Saturday, July 26, 2008

How's the Seven Years War Going, 250 years ago?

It's a big, bad day for New France. Today Louisbourg surrendered to the British siege force commanded by General Jeffrey Amherst. They are re-enacting the siege this weekend at Fortress of Louisbourg National Historic Park in Nova Scotia -- there's a nice photo in today's print-edition Globe & Mail, but it's not in the online edition.

The fall of Louisbourg underlined Britain's greatest advantage: sea power and the control of the Atlantic. Louisbourg was actually the best possible French riposte to that. Before Louisbourg was fortified, the British were pretty much free to land a few companies of soldiers and occupy any coastal asset they wanted. By fortifying Louisbourg, France ensured that Britain's only option was an enormous, expensive and time-consuming siege. From 1755 through 1757, Britain had been unable to bring those forces together.

In 1758, however, Britain demonstrated it was willing keep on trying, willing to commit all the resources required. In early June 1758 Amherst landed 14,000 soldiers at Louisbourg, with a vast fleet in support, and the siege still took half the summer. As long as Louisbourg remained in French hands, the British were unwilling to enter the Gulf of St. Lawrence.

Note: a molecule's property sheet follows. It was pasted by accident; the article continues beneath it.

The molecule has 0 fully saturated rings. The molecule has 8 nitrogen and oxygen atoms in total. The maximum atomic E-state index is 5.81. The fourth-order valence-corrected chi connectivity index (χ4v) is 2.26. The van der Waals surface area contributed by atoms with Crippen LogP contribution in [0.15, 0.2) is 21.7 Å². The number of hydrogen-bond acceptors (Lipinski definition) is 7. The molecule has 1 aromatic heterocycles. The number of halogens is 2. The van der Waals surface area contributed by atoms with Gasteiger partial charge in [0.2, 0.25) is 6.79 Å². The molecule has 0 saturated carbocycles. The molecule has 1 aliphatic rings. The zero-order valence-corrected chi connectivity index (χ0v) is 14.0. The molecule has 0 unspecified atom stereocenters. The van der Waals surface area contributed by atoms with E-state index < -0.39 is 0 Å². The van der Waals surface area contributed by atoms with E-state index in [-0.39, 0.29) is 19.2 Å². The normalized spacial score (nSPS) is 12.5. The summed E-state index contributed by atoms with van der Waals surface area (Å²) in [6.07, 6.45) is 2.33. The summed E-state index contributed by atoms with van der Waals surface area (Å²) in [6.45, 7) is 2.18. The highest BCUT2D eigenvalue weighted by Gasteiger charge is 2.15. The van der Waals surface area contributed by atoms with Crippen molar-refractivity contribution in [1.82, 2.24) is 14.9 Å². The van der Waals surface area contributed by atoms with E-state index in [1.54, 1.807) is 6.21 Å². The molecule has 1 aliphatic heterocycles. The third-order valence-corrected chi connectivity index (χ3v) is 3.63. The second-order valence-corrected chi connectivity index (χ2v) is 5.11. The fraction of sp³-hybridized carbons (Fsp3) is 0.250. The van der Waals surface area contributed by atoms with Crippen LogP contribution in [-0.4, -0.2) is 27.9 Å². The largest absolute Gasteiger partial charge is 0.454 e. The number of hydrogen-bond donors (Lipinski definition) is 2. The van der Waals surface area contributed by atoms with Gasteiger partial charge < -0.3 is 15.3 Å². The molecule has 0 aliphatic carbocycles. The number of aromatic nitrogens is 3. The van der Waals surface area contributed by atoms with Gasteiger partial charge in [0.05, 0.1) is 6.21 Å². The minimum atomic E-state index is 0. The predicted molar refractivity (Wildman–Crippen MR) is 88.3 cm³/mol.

So taking Louisbourg opened the eastern gate of New France's defences and made an assault on Quebec in 1759 nearly inevitable.

The sea power that underpinned Amherst's onslaught on Louisbourg was having another consequence on the long trend of the Seven Years War. New France was still getting supplies through the British naval screens, but never enough. Hardship, deprivation, starvation, epidemics were becoming chronic in New France, sapping both morale and physical strength. France hoped to endure until the British will to fight this hugely expensive war began to erode. But by mid-1758 the war of attrition was beginning to run the other way.

(I drifted away from New France studies without ever writing the big book to explain all this authoritatively. Let me refer you to John Johnston's Endgame instead.)
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